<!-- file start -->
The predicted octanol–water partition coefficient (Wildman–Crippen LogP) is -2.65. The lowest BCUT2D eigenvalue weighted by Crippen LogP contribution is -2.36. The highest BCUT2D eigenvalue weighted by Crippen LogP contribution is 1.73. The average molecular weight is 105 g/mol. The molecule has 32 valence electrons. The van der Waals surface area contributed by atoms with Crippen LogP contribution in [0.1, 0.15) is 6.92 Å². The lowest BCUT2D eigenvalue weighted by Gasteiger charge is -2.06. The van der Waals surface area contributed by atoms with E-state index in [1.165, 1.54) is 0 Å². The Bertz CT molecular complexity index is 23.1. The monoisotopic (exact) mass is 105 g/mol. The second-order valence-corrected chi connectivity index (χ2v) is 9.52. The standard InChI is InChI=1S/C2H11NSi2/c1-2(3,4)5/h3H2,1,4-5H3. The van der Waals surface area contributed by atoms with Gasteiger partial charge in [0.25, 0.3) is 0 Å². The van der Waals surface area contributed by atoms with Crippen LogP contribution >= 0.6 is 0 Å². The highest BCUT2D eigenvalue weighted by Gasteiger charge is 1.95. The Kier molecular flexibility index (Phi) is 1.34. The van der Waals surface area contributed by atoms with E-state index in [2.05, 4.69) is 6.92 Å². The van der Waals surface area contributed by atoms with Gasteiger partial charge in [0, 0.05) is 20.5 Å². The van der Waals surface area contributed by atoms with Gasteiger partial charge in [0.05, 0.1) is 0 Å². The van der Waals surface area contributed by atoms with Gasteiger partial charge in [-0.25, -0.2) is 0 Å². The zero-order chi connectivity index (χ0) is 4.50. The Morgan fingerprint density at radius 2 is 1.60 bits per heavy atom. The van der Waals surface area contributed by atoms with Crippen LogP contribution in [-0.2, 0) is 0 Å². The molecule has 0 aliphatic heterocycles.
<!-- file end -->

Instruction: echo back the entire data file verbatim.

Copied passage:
The predicted octanol–water partition coefficient (Wildman–Crippen LogP) is -2.65. The lowest BCUT2D eigenvalue weighted by Crippen LogP contribution is -2.36. The highest BCUT2D eigenvalue weighted by Crippen LogP contribution is 1.73. The average molecular weight is 105 g/mol. The molecule has 32 valence electrons. The van der Waals surface area contributed by atoms with Crippen LogP contribution in [0.1, 0.15) is 6.92 Å². The lowest BCUT2D eigenvalue weighted by Gasteiger charge is -2.06. The van der Waals surface area contributed by atoms with E-state index in [1.165, 1.54) is 0 Å². The Bertz CT molecular complexity index is 23.1. The monoisotopic (exact) mass is 105 g/mol. The second-order valence-corrected chi connectivity index (χ2v) is 9.52. The standard InChI is InChI=1S/C2H11NSi2/c1-2(3,4)5/h3H2,1,4-5H3. The van der Waals surface area contributed by atoms with Gasteiger partial charge in [0.25, 0.3) is 0 Å². The van der Waals surface area contributed by atoms with Crippen LogP contribution >= 0.6 is 0 Å². The highest BCUT2D eigenvalue weighted by Gasteiger charge is 1.95. The Kier molecular flexibility index (Phi) is 1.34. The van der Waals surface area contributed by atoms with E-state index in [2.05, 4.69) is 6.92 Å². The van der Waals surface area contributed by atoms with Gasteiger partial charge in [0, 0.05) is 20.5 Å². The van der Waals surface area contributed by atoms with Gasteiger partial charge in [0.05, 0.1) is 0 Å². The van der Waals surface area contributed by atoms with Gasteiger partial charge in [-0.25, -0.2) is 0 Å². The zero-order chi connectivity index (χ0) is 4.50. The Morgan fingerprint density at radius 2 is 1.60 bits per heavy atom. The van der Waals surface area contributed by atoms with Crippen LogP contribution in [-0.2, 0) is 0 Å². The molecule has 0 aliphatic heterocycles.